While ABC, from the beginning, noted that even the White House publicly denied the bentonite story, they have never retracted, corrected or even explained their false reports. When I spoke with ABC News Senior Vice President Brian Schneider last week, he repeatedly emphasized that ABC News’ credibility rests with the fact that when they are wrong, they quickly and clearly correct their errors.
Yet — more than five years later — why do they continue to allow these extremely damaging Saddam-anthrax reports to go uncorrected? The New York Times published a lengthy examination of its own culpability in publishing false reports about Iraq’s WMD program long after those reports were published. Why hasn’t ABC done that with these anthrax reports?
But the most important issue is this: Someone clearly invented false stories about the anthrax investigation and fed them to Brian Ross, knowing he would run all over ABC News programs heaping blame on Saddam for those attacks. In fact, Ross said that there were at least four highly-placed, separate sources who told him that.
How can ABC and Ross justify continuing to conceal the identity of these sources — some of whom, presumably, were and still are in the Bush administration — when those sources concocted lies with the intent to manipulate Ross and the American public into believing that Saddam Hussein was responsible for the anthrax attacks?
There is a widely accepted journalistic principle that reporters are not required to conceal the identity of anonymous sources who feed them false information with the intent to induce the journalist to disseminate the falsehoods. In fact, in such a situation, there is an obligation on the part of the reporter to reveal who the sources are who passed on those lies.
Multiple people, in key positions, made numerous false statements to Brian Ross suggesting that Saddam was responsible for the anthrax attacks and made false claims about the results of government tests on anthrax. They did so with the clear intent to mislead the whole country on the most critical issue we faced — a fraud which resulted in damage that is impossible to quantify but unquestionably significant. How can ABC News and Brian Ross justify continuing to protect the people were who led them to perpetuate that fraud? Shouldn’t we know who invented those false stories and fed them to ABC?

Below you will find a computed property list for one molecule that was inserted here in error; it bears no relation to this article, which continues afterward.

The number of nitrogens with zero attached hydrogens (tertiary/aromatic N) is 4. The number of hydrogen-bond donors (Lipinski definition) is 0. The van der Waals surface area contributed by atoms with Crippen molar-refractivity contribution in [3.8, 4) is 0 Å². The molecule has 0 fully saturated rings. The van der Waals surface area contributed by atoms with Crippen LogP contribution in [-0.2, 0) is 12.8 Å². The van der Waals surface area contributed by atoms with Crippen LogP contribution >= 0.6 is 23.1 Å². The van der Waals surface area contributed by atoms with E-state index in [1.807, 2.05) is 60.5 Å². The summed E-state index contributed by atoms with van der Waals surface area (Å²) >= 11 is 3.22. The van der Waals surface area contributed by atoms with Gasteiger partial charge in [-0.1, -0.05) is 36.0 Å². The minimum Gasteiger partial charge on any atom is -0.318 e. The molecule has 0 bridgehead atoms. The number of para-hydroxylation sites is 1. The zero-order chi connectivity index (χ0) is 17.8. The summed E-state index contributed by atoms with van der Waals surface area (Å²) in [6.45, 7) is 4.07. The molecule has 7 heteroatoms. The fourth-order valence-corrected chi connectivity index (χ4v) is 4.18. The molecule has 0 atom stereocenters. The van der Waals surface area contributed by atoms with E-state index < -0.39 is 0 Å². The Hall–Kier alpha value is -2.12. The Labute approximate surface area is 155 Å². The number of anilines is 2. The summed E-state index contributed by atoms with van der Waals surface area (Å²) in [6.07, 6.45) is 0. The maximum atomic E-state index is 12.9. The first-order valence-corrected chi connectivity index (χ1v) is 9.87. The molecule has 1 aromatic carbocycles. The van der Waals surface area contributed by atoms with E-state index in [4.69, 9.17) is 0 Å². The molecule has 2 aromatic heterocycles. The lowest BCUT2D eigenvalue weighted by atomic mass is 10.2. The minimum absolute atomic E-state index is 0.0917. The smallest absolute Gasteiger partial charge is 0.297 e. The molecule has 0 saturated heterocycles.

UPDATE: Jonathan Schwarz has a highly relevant excerpt from Hubris, the book by Michael Isikoff and David Corn, which reported:
In October 2001, [Bush terrorism official Gen. Wayne] Downing, [Paul] Wolfowitz, and other proponents of a war with Iraq thought they had yet more ammunition for the case against Saddam. A series of deadly anthrax-laced letters had been sent to the Capitol Hill offices of Senator Daschle and Senator Patrick Leahy and to several newsrooms. Mylroie asserted that Saddam was behind the mailings. An early forensic test of the anthrax letters (which was later disputed) appeared to show that the anthrax spores were highly refined and “weaponized.”
To the Iraq hawks, the news was electric. “This is definitely Saddam!” Downing shouted to several White House aides. One of these aides later recalled overhearing Downing excitedly sharing the news over the phone with Wolfowitz and Feith. “I had the feeling they were high-five-ing each other,” the White House official said.
The attempt to link Saddam to the anthrax attacks was just as fraudulent — and just as significant — as the attempt to link Saddam to 9/11, Al Qaeda and nuclear weapons. Brian Ross and ABC played a key role in that part of the fraud, yet have never accounted for their conduct.
UPDATE II: In Comments, Science Guy voices a couple of insightful objections to two of the points I made in this post. My response is here.